This site is intended for health professionals only


Ten top tips: sex after cervical cancer

cervical-cancer


Nurses play a pivotal part in ensuring that women who have had cancer treatment can still enjoy sex and intimacy, and can reconnect with themselves.

More people than ever are surviving cervical cancer, and for longer. Yet, to live well it is vital that we address the often long-lasting effects a cancer diagnosis and treatment can bring. In our research into the long term consequences of cervical cancer treatment, we found that 67% of women experienced changes to their sex life as a result of their treatment, whether that was surgical, or involved chemotherapy or radiotherapy.1

The impact on sex and intimacy can be physical or mental, with the two often intertwined. The physical impacts of treatment can result in sex being more painful or uncomfortable (dyspareunia), while the treatment often leads to those viewing their genitals as medicalised, making it harder to connect with them sexually. This does not just impede the ability to have sex or gain pleasure from sex and intimacy, but we know via our support services that the effects on relationships, self-esteem and mental health can be profound.

Thankfully, there are many interventions that can help. Nurses play a pivotal part in ensuring that women who have had cancer treatment can still enjoy sex and intimacy, and can reconnect with themselves. The following tips cover some physical solutions, as well as psychological support you can offer.

1. Identify the cause

If someone is experiencing pain during sex or intimacy, it’s important to ascertain the cause. For example, surgery and radiotherapy or brachytherapy can cause vaginal stenosis (shortening and narrowing), changes to physical sensations in genitals, or vaginal tissues becoming less supple and more fragile or thin. The approach to care must be individualised, depending on the treatment which has taken place.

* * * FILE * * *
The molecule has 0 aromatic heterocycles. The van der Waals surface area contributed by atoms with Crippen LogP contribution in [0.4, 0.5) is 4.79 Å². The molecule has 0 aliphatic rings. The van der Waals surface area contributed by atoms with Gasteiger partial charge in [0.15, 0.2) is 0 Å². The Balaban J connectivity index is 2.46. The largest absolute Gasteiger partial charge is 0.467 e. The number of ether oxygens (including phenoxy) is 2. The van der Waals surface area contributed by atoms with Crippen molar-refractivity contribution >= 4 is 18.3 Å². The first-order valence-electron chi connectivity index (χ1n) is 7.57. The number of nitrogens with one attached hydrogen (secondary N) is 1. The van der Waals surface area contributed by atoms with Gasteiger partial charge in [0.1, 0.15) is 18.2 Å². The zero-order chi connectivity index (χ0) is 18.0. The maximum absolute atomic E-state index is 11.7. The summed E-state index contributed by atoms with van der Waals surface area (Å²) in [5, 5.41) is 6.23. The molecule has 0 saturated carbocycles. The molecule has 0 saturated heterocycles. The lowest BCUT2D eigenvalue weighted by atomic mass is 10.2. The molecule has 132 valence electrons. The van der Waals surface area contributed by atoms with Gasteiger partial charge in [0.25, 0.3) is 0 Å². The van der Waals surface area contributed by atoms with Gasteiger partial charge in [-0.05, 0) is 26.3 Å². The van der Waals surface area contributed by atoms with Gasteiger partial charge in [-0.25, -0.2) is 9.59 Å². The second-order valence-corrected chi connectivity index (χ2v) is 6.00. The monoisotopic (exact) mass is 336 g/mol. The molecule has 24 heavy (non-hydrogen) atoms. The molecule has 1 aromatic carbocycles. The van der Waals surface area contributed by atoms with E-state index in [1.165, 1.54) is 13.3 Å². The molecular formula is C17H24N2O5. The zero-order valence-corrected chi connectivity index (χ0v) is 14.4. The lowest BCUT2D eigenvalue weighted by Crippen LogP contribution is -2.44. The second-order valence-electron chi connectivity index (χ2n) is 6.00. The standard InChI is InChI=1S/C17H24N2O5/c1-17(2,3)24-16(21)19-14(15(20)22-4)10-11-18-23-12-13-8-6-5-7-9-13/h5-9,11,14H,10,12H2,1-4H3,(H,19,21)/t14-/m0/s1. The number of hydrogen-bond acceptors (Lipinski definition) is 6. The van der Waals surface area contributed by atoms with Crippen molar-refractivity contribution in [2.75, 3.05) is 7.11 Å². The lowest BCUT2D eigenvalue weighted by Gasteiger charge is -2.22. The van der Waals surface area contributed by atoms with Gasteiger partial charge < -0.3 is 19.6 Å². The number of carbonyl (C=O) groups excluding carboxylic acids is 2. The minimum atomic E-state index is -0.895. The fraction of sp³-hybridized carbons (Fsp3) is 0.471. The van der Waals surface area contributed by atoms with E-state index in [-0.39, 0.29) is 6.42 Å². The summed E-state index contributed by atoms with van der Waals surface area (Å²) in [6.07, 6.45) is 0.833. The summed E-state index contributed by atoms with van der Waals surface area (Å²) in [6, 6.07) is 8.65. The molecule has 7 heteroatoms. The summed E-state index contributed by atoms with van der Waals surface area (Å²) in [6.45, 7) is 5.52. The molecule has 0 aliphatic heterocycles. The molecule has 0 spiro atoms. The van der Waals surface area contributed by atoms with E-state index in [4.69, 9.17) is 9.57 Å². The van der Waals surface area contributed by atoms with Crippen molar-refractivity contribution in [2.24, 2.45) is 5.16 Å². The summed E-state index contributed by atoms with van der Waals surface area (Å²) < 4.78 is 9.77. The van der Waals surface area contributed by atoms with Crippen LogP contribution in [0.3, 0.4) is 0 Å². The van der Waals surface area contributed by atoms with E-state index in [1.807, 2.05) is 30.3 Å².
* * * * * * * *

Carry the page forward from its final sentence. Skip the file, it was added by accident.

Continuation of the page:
2. Lubricant and creams

Reduced vaginal lubrication is a common cause of discomfort during sex. This can be due to difficulty in getting aroused or damage to cells in the vagina. Prescribing a lubricant is really important, as they are beneficial not just for penetrative sex but also during foreplay and masturbation. Water-based and silicone lubricants are safe to use with condoms and dental dams, unlike oil-based lubricants. You may also prescribe oestrogen creams or pessaries to treat vaginal dryness.

3. Dilators

Dilators can prevent vaginal stenosis, and you can prescribe a set which begins with a small dilator and builds up gradually. However, dilation therapy can also be practised with fingers, vibrators or other similar shaped devices – many patients are more comfortable with something they are more familiar with. You can work with them to understand for how long and how frequently they should be used.

Not everybody gets on with dilation therapy, and for some it may be a reminder of treatment or the cancer they would rather move on from. Education may help to encourage their usage, and reminding of their importance in preventing vaginal changes, in order to maintain good bladder and bowel function. It may also help women to know that dilators are not only a ‘cancer thing’, they are often used as treatment for vaginismus, after childbirth or endometriosis surgery too.

Other tips on using dilators:

  • Take care of the vaginal skin. Moisturiser or vaginal oestrogen on a regular basis helps prevent bleeding and discomfort.
  • Find a comfortable position – the patient will know which position feels best, and there’s no right or wrong
  • Use lubricant. Before starting, it can help to warm the dilator in a glass of warm water and warm the lubricant up using your hands.
  • Increase the size slowly. This is best done by using the smallest until it inserts with ease, then using the next size up at the end of a session.

4. Pelvic floor exercises